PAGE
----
This is a fascinating book and has been quite a weighty tome on my excellent book trollies, which have given me the opportunity to store my books to read and review in a sensible way. Thanks to Harry who tracked them down and presented them for birthday and Christmas presents ( They are from Hobbycraft by the way – mint green by choice!)  

Death In Fancy Dress by Anthony Gilbert – a British Library Crime classic in every respect

Death in Fancy Dress Paperback British Library Crime Classic


Death at a fancy dress ball in country house – the classic murder mystery novel originally published in 1933, now republished in the British Library Crime Classic series. This particular book has an extra element to it: the search for an blackmailer who seems to be encouraging the suicides of previously unconnected and largely blameless people. The narrator of the tale, Tony, is a young lawyer who has been engaged to deal with a tricky international matter, and on his return encounters his old friend Jeremy Freyne. Jeremy has a reputation for disguise, trickery and a flippant attitude to life, fooling people and producing jolly observations on life. Tony and Jeremy are asked to visit Feltham Abbey, to discover if the “Spider”, or the presumed master blackmailer will be there by the British Secret Service. 


This novel of women and men in an enclosed group involving a ball, blackmail and state secrets moves along smoothly, full of the chatter of a time when the effects of the First World War are still being felt. Wealthy people, servants and friends all mingle where there are underlying secrets and long term grudges, so when the inevitable  murder happens there is a pool of suspects for Tony and Jeremy to investigate. This well paced novel full of period detail is an entertaining story of mystery and fantastic characters. The dialogue which runs throughout the book reveals a certain level of black humour from not only Jeremy, but also the women and men who are at the party or generally live in the area. This book was written by the talented Lucy Malleson under her pen name of Anthony Gilbert, and as Martin Edwards explains in his fascinating introduction, while she did not gain the big commercial success she wanted, she wrote some excellent novels and short stories. Two of these, Horseshoes for Luck and The Cockroach and the Tortoise are also in this book, which are small gems of crime and deceit. I was really pleased to have the opportunity to read and review this book.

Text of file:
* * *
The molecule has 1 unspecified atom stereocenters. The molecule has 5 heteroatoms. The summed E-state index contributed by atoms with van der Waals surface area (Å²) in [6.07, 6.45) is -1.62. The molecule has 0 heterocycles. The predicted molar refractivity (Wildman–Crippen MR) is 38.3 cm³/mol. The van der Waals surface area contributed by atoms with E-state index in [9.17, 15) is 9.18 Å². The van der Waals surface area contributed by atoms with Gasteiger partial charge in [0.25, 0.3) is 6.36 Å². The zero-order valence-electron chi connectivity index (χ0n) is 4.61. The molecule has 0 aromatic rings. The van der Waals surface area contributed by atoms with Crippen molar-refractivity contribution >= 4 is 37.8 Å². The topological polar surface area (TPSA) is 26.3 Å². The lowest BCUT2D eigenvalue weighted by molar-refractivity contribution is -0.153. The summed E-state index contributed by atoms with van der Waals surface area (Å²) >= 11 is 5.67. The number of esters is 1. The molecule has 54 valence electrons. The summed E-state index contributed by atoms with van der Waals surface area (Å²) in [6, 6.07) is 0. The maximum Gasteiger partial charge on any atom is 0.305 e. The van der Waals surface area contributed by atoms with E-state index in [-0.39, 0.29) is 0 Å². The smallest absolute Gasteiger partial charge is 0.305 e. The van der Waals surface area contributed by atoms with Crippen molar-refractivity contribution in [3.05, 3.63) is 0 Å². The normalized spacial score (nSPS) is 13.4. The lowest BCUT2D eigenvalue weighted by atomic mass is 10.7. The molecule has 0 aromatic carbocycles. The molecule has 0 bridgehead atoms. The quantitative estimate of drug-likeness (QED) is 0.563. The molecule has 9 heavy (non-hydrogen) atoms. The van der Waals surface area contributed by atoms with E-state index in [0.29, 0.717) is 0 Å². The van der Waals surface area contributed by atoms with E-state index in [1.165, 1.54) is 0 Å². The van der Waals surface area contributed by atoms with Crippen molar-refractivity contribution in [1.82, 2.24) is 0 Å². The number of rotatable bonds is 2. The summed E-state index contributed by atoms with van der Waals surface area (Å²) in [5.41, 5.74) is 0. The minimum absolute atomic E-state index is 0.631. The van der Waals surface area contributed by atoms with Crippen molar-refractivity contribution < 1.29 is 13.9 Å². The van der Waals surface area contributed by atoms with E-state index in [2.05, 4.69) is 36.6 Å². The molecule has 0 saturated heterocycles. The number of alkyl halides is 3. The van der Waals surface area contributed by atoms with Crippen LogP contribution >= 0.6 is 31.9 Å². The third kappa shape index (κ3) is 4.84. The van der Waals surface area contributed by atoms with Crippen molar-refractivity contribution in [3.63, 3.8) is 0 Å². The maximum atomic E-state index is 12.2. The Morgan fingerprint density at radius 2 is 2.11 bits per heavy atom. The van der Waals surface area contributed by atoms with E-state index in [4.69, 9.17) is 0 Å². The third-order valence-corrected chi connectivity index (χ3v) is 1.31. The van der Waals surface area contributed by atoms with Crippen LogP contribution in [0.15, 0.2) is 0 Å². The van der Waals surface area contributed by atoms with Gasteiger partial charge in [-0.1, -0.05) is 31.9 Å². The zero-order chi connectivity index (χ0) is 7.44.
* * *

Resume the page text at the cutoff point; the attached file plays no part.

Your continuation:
The usual elements of a country house mystery are fully present in this novel. A victim who gains little sympathy with anyone, a number of people with reasonable motives, two people who are determined to discover the guilty party. There are some interesting and well drawn characters who are introduced and developed throughout the novel, and the author gives full weight to the female characters which is not always the case in books of the period. 


This is an enjoyable and very readable book with a well focused mystery at its heart. The larger search for the Spider gives a greater depth to this story which lives it above a simple murder mystery. The issues of the interwar years are well represented, as the problems left from one war are still present and in the background. I found the characters well drawn and contribute greatly to the overall effect of the book, with the unusual Merriel Ross being especially intriguing. This is a worthy addition to an already highly successful series of books and I would be very interested to see other books by Anthony Gilbert.